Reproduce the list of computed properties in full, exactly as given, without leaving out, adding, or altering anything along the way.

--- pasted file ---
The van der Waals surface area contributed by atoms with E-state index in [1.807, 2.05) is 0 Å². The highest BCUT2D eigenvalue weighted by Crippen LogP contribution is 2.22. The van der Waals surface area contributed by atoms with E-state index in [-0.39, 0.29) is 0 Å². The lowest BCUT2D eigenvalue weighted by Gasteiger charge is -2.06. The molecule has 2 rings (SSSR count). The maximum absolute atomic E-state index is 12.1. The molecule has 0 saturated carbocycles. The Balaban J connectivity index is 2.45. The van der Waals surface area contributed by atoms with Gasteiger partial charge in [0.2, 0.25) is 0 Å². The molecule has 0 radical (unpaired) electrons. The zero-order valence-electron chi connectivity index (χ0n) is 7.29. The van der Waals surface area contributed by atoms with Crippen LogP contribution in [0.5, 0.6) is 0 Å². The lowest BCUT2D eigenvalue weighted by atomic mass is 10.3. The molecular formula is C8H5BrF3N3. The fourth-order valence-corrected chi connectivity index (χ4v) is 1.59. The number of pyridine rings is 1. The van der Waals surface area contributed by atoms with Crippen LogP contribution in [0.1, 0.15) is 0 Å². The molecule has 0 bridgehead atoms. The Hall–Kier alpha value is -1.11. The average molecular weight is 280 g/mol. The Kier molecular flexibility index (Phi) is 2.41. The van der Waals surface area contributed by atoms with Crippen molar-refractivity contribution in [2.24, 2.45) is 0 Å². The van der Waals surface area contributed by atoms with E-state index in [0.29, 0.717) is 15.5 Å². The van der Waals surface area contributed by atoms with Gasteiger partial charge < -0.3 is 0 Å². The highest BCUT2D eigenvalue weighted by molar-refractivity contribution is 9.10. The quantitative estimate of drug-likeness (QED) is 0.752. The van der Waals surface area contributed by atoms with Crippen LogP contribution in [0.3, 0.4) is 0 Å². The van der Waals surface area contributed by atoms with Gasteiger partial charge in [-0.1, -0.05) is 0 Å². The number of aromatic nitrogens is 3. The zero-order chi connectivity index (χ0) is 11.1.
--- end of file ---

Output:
The van der Waals surface area contributed by atoms with E-state index in [1.807, 2.05) is 0 Å². The highest BCUT2D eigenvalue weighted by Crippen LogP contribution is 2.22. The van der Waals surface area contributed by atoms with E-state index in [-0.39, 0.29) is 0 Å². The lowest BCUT2D eigenvalue weighted by Gasteiger charge is -2.06. The molecule has 2 rings (SSSR count). The maximum absolute atomic E-state index is 12.1. The molecule has 0 saturated carbocycles. The Balaban J connectivity index is 2.45. The van der Waals surface area contributed by atoms with Gasteiger partial charge in [0.2, 0.25) is 0 Å². The molecule has 0 radical (unpaired) electrons. The zero-order valence-electron chi connectivity index (χ0n) is 7.29. The van der Waals surface area contributed by atoms with Crippen LogP contribution in [0.5, 0.6) is 0 Å². The lowest BCUT2D eigenvalue weighted by atomic mass is 10.3. The molecular formula is C8H5BrF3N3. The fourth-order valence-corrected chi connectivity index (χ4v) is 1.59. The number of pyridine rings is 1. The van der Waals surface area contributed by atoms with Crippen LogP contribution in [0.1, 0.15) is 0 Å². The molecule has 0 bridgehead atoms. The Hall–Kier alpha value is -1.11. The average molecular weight is 280 g/mol. The Kier molecular flexibility index (Phi) is 2.41. The van der Waals surface area contributed by atoms with Crippen molar-refractivity contribution in [2.24, 2.45) is 0 Å². The van der Waals surface area contributed by atoms with E-state index in [0.29, 0.717) is 15.5 Å². The van der Waals surface area contributed by atoms with Gasteiger partial charge < -0.3 is 0 Å². The highest BCUT2D eigenvalue weighted by molar-refractivity contribution is 9.10. The quantitative estimate of drug-likeness (QED) is 0.752. The van der Waals surface area contributed by atoms with Crippen LogP contribution in [0.3, 0.4) is 0 Å². The van der Waals surface area contributed by atoms with Gasteiger partial charge in [-0.1, -0.05) is 0 Å². The number of aromatic nitrogens is 3. The zero-order chi connectivity index (χ0) is 11.1.